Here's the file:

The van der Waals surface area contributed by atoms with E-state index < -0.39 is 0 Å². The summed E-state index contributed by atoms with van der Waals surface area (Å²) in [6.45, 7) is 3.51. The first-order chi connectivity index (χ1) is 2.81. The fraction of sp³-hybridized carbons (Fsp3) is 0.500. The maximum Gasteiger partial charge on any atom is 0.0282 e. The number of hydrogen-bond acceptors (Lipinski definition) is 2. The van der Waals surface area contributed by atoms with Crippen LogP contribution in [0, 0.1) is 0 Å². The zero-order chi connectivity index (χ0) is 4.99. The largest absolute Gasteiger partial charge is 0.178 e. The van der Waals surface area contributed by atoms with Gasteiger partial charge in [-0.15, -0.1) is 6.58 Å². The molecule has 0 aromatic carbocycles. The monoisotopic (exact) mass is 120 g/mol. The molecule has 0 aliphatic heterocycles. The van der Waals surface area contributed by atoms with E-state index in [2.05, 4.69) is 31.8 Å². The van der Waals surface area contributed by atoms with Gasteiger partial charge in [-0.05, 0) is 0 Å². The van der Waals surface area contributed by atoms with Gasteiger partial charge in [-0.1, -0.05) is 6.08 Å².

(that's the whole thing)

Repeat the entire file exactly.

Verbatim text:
The van der Waals surface area contributed by atoms with E-state index < -0.39 is 0 Å². The summed E-state index contributed by atoms with van der Waals surface area (Å²) in [6.45, 7) is 3.51. The first-order chi connectivity index (χ1) is 2.81. The fraction of sp³-hybridized carbons (Fsp3) is 0.500. The maximum Gasteiger partial charge on any atom is 0.0282 e. The number of hydrogen-bond acceptors (Lipinski definition) is 2. The van der Waals surface area contributed by atoms with Crippen LogP contribution in [0, 0.1) is 0 Å². The zero-order chi connectivity index (χ0) is 4.99. The largest absolute Gasteiger partial charge is 0.178 e. The van der Waals surface area contributed by atoms with Gasteiger partial charge in [-0.15, -0.1) is 6.58 Å². The molecule has 0 aromatic carbocycles. The monoisotopic (exact) mass is 120 g/mol. The molecule has 0 aliphatic heterocycles. The van der Waals surface area contributed by atoms with E-state index in [2.05, 4.69) is 31.8 Å². The van der Waals surface area contributed by atoms with Gasteiger partial charge in [-0.05, 0) is 0 Å². The van der Waals surface area contributed by atoms with Gasteiger partial charge in [-0.1, -0.05) is 6.08 Å².